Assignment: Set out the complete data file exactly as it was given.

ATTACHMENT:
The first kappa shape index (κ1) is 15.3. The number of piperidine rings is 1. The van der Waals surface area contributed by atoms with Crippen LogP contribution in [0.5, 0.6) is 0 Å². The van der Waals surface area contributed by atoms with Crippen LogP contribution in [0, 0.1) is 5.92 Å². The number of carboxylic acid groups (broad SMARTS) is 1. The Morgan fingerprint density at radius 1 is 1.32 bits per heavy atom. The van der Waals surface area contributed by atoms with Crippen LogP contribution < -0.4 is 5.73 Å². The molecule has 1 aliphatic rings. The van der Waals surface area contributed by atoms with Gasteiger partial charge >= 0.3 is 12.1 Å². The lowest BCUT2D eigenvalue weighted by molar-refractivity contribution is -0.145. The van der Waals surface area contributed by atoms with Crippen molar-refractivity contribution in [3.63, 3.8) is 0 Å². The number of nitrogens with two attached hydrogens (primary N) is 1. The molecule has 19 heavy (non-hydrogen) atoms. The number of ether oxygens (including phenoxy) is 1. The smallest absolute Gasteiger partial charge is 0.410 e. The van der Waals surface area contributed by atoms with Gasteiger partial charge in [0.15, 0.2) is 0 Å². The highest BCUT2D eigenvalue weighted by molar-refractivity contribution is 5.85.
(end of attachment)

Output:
The first kappa shape index (κ1) is 15.3. The number of piperidine rings is 1. The van der Waals surface area contributed by atoms with Crippen LogP contribution in [0.5, 0.6) is 0 Å². The van der Waals surface area contributed by atoms with Crippen LogP contribution in [0, 0.1) is 5.92 Å². The number of carboxylic acid groups (broad SMARTS) is 1. The Morgan fingerprint density at radius 1 is 1.32 bits per heavy atom. The van der Waals surface area contributed by atoms with Crippen LogP contribution < -0.4 is 5.73 Å². The molecule has 1 aliphatic rings. The van der Waals surface area contributed by atoms with Gasteiger partial charge >= 0.3 is 12.1 Å². The lowest BCUT2D eigenvalue weighted by molar-refractivity contribution is -0.145. The van der Waals surface area contributed by atoms with Crippen molar-refractivity contribution in [3.63, 3.8) is 0 Å². The number of nitrogens with two attached hydrogens (primary N) is 1. The molecule has 19 heavy (non-hydrogen) atoms. The number of ether oxygens (including phenoxy) is 1. The smallest absolute Gasteiger partial charge is 0.410 e. The van der Waals surface area contributed by atoms with Gasteiger partial charge in [0.15, 0.2) is 0 Å². The highest BCUT2D eigenvalue weighted by molar-refractivity contribution is 5.85.